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  1. #1
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    Switching from thin to thicker tires

    I'm not sure if this is doable, but is it possible to switch thin tires on a bicycle with thick, mountain bike-like tires? I hate thin tires and have trouble riding bikes that have them.

    Thanks!

  2. #2
    Senior Member Retro Grouch's Avatar
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    It depends on exactly what bicycle you are talking about.

    Everything on a bicycle works together. The bike frame and brake clearance will dictate how wide of a tire you can use.

  3. #3
    coprolite fietsbob's Avatar
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    no narrower a tire than the width of your rim+ 30%.

  4. #4
    Senior Member skilsaw's Avatar
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    Mountain bike tires go from an inch and a quarter up to 2.5 inches. Then there are some real fatties.
    Road racing bikes go from about 22 mm up to 28 mm. Maybe even a little smaller.
    Touring/commuting tires go from 28 mm up to 40 mm.

    Mountain bike tires can only be swapped with other Mountain bike tires.
    Touring / commuting tires can replace road tires, subject to the limitations explained above.
    The one who has the most bikes wins.

  5. #5
    Senior Member digibud's Avatar
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    My mtn bike (gary fisher) came with 2.25" tires. I use 1.5, 1.8 and the original 2.25" tires regularly depending on the terrain so it all depends on your rim but if you have a mtn bike then it's almost a sure thing that you can put on narrower tires than what came with the bike. How narrower I can't say. You can't put on 23C racing tires but you can certainly vary the size of the tire on any given rim...and with mtn bike tires you can often vary it quite a bit. check with your LBS.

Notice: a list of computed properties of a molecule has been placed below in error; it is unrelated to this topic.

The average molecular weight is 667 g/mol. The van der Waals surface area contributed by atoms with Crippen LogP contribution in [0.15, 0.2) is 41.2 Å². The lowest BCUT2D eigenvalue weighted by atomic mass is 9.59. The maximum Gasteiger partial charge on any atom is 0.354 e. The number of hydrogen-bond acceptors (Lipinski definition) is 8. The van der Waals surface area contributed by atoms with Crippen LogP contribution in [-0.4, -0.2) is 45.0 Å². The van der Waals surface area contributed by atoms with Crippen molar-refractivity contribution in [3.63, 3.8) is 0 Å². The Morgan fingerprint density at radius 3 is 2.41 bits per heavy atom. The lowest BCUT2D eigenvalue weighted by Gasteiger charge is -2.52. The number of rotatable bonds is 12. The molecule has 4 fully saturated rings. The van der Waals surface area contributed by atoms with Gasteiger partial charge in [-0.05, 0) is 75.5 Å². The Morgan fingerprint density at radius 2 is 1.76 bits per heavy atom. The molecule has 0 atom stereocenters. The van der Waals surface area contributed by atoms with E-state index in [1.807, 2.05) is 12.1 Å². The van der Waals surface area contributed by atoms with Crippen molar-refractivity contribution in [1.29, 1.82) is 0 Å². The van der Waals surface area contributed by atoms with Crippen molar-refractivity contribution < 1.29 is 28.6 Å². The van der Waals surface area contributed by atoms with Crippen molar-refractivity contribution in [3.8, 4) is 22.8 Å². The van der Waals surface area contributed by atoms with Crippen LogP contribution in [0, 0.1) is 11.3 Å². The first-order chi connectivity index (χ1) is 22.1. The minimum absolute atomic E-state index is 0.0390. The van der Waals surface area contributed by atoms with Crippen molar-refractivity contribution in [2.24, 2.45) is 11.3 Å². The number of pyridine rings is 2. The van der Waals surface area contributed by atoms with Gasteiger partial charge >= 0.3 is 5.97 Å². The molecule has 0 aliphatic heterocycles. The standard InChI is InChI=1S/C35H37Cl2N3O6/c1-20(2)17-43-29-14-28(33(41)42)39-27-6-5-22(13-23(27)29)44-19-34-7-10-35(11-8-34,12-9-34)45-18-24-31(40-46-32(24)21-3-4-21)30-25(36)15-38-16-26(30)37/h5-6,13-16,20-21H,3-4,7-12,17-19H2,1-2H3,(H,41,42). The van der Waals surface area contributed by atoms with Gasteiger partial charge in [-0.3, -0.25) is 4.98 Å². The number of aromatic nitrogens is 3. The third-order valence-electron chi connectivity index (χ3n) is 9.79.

6. #6
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    Quote Originally Posted by fennec15 View Post
    ..is it possible to switch thin tires on a bicycle with thick, mountain bike-like tires? I hate thin tires and have trouble riding bikes that have them.
    There are two things you need to consider:
    1) (As RG mentions) Fork and frame clearance. Have a look at your bike up by the fork crown, by the seat stay bridge, along the seat tube and down by the chain stays. If you know your current tire size the amount of clearance you have at these points will give a good indication of how wide you can go.
    2) Internal rim width. While this is rarely a showstopper, there is a relationship between rim width and which tires that will sit nicely on that rim. Here's a link to Sheldon Brown's page about it, http://sheldonbrown.com/tire-sizing.html#width scroll down to "width considerations"

    Quote Originally Posted by fennec15 View Post
    I hate thin tires ...
    Well, that's your opinion and you're obviously entitled to it.

    Quote Originally Posted by fennec15 View Post
    ....and have trouble riding bikes that have them.
    Now this I wonder. Sure, thin tires on soft or loose surfaces can range from pretty much unrideable to functional but scary. But if you're having troube simply riding thin tires on a decent surface, then I don't think it's the tires you should blame.

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    Quote Originally Posted by dabac View Post
    Now this I wonder. Sure, thin tires on soft or loose surfaces can range from pretty much unrideable to functional but scary. But if you're having troube simply riding thin tires on a decent surface, then I don't think it's the tires you should blame.
    My guess is that its too uncomfortable for him to "ride". I assume he means that he is getting a lot of road shock from the thin tires causing pain.

  8. #8
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    Quote Originally Posted by dabac View Post
    1) (As RG mentions) Fork and frame clearance. Have a look at your bike up by the fork crown, by the seat stay bridge, along the seat tube and down by the chain stays.
    Tires can also hit the underside of the caliper if you have caliper brakes.

    I think you should make sure the bike fits, including the seat. It should be a half inch wider than your sit bones.

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